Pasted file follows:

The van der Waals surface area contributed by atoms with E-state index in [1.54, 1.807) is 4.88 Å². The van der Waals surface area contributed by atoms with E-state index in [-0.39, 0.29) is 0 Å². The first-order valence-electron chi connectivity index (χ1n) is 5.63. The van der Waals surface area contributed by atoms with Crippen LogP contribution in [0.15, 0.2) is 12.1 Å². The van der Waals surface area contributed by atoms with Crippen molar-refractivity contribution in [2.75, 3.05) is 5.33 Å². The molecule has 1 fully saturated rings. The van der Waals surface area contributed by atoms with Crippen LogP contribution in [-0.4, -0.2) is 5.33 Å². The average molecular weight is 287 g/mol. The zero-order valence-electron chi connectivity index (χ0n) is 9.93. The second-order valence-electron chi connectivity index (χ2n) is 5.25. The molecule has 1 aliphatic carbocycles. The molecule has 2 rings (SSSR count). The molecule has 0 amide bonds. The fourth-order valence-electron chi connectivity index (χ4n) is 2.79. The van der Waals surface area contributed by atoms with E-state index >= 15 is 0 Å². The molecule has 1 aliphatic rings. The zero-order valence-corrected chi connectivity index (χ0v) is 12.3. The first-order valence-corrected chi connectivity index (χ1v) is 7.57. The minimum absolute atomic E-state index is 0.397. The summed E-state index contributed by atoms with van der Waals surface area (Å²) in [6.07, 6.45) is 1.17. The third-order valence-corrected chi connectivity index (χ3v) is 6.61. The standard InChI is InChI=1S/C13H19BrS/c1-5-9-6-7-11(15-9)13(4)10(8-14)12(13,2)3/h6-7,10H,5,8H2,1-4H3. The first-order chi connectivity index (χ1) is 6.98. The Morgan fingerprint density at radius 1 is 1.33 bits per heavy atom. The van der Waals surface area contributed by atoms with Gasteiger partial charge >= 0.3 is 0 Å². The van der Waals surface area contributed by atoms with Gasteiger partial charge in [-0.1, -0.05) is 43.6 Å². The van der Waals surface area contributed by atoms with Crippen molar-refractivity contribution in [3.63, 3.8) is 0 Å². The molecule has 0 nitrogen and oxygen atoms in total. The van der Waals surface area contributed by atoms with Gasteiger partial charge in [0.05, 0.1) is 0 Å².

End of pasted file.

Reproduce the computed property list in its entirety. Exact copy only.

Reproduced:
The van der Waals surface area contributed by atoms with E-state index in [1.54, 1.807) is 4.88 Å². The van der Waals surface area contributed by atoms with E-state index in [-0.39, 0.29) is 0 Å². The first-order valence-electron chi connectivity index (χ1n) is 5.63. The van der Waals surface area contributed by atoms with Crippen LogP contribution in [0.15, 0.2) is 12.1 Å². The van der Waals surface area contributed by atoms with Crippen molar-refractivity contribution in [2.75, 3.05) is 5.33 Å². The molecule has 1 fully saturated rings. The van der Waals surface area contributed by atoms with Crippen LogP contribution in [-0.4, -0.2) is 5.33 Å². The average molecular weight is 287 g/mol. The zero-order valence-electron chi connectivity index (χ0n) is 9.93. The second-order valence-electron chi connectivity index (χ2n) is 5.25. The molecule has 1 aliphatic carbocycles. The molecule has 2 rings (SSSR count). The molecule has 0 amide bonds. The fourth-order valence-electron chi connectivity index (χ4n) is 2.79. The van der Waals surface area contributed by atoms with E-state index >= 15 is 0 Å². The molecule has 1 aliphatic rings. The zero-order valence-corrected chi connectivity index (χ0v) is 12.3. The first-order valence-corrected chi connectivity index (χ1v) is 7.57. The minimum absolute atomic E-state index is 0.397. The summed E-state index contributed by atoms with van der Waals surface area (Å²) in [6.07, 6.45) is 1.17. The third-order valence-corrected chi connectivity index (χ3v) is 6.61. The standard InChI is InChI=1S/C13H19BrS/c1-5-9-6-7-11(15-9)13(4)10(8-14)12(13,2)3/h6-7,10H,5,8H2,1-4H3. The first-order chi connectivity index (χ1) is 6.98. The Morgan fingerprint density at radius 1 is 1.33 bits per heavy atom. The van der Waals surface area contributed by atoms with Gasteiger partial charge >= 0.3 is 0 Å². The van der Waals surface area contributed by atoms with Gasteiger partial charge in [-0.1, -0.05) is 43.6 Å². The van der Waals surface area contributed by atoms with Crippen molar-refractivity contribution in [3.63, 3.8) is 0 Å². The molecule has 0 nitrogen and oxygen atoms in total. The van der Waals surface area contributed by atoms with Gasteiger partial charge in [0.05, 0.1) is 0 Å².